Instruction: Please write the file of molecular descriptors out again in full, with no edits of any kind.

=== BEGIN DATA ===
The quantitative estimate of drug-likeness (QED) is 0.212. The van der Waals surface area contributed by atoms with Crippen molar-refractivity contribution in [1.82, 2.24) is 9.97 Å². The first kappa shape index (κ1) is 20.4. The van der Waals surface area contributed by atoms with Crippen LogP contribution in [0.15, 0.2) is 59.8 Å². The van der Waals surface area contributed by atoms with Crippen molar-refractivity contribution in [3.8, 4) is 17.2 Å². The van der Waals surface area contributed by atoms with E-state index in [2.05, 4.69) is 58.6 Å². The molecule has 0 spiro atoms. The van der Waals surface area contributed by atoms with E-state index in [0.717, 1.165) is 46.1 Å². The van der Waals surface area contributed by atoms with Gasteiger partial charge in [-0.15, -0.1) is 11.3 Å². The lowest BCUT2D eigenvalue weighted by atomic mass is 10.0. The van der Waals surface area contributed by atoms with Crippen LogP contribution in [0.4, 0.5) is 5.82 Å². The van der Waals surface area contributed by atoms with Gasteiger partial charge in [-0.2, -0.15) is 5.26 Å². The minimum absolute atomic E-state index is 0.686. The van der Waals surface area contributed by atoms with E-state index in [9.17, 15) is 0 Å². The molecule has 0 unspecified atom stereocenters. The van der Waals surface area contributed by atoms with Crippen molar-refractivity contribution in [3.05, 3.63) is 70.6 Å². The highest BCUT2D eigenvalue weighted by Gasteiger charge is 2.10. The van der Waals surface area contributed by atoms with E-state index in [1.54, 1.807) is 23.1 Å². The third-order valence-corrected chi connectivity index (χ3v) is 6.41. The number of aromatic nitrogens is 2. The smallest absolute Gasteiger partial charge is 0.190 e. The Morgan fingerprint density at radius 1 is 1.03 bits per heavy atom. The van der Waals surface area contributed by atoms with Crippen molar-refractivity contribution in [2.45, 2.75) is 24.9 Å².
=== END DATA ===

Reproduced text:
The quantitative estimate of drug-likeness (QED) is 0.212. The van der Waals surface area contributed by atoms with Crippen molar-refractivity contribution in [1.82, 2.24) is 9.97 Å². The first kappa shape index (κ1) is 20.4. The van der Waals surface area contributed by atoms with Crippen LogP contribution in [0.15, 0.2) is 59.8 Å². The van der Waals surface area contributed by atoms with Crippen molar-refractivity contribution in [3.8, 4) is 17.2 Å². The van der Waals surface area contributed by atoms with E-state index in [2.05, 4.69) is 58.6 Å². The molecule has 0 spiro atoms. The van der Waals surface area contributed by atoms with E-state index in [0.717, 1.165) is 46.1 Å². The van der Waals surface area contributed by atoms with Gasteiger partial charge in [-0.15, -0.1) is 11.3 Å². The lowest BCUT2D eigenvalue weighted by atomic mass is 10.0. The van der Waals surface area contributed by atoms with Crippen LogP contribution in [0.4, 0.5) is 5.82 Å². The van der Waals surface area contributed by atoms with Gasteiger partial charge in [-0.2, -0.15) is 5.26 Å². The minimum absolute atomic E-state index is 0.686. The van der Waals surface area contributed by atoms with E-state index in [9.17, 15) is 0 Å². The molecule has 0 unspecified atom stereocenters. The van der Waals surface area contributed by atoms with Crippen molar-refractivity contribution in [3.05, 3.63) is 70.6 Å². The highest BCUT2D eigenvalue weighted by Gasteiger charge is 2.10. The van der Waals surface area contributed by atoms with E-state index in [1.54, 1.807) is 23.1 Å². The third-order valence-corrected chi connectivity index (χ3v) is 6.41. The number of aromatic nitrogens is 2. The smallest absolute Gasteiger partial charge is 0.190 e. The Morgan fingerprint density at radius 1 is 1.03 bits per heavy atom. The van der Waals surface area contributed by atoms with Crippen molar-refractivity contribution in [2.45, 2.75) is 24.9 Å².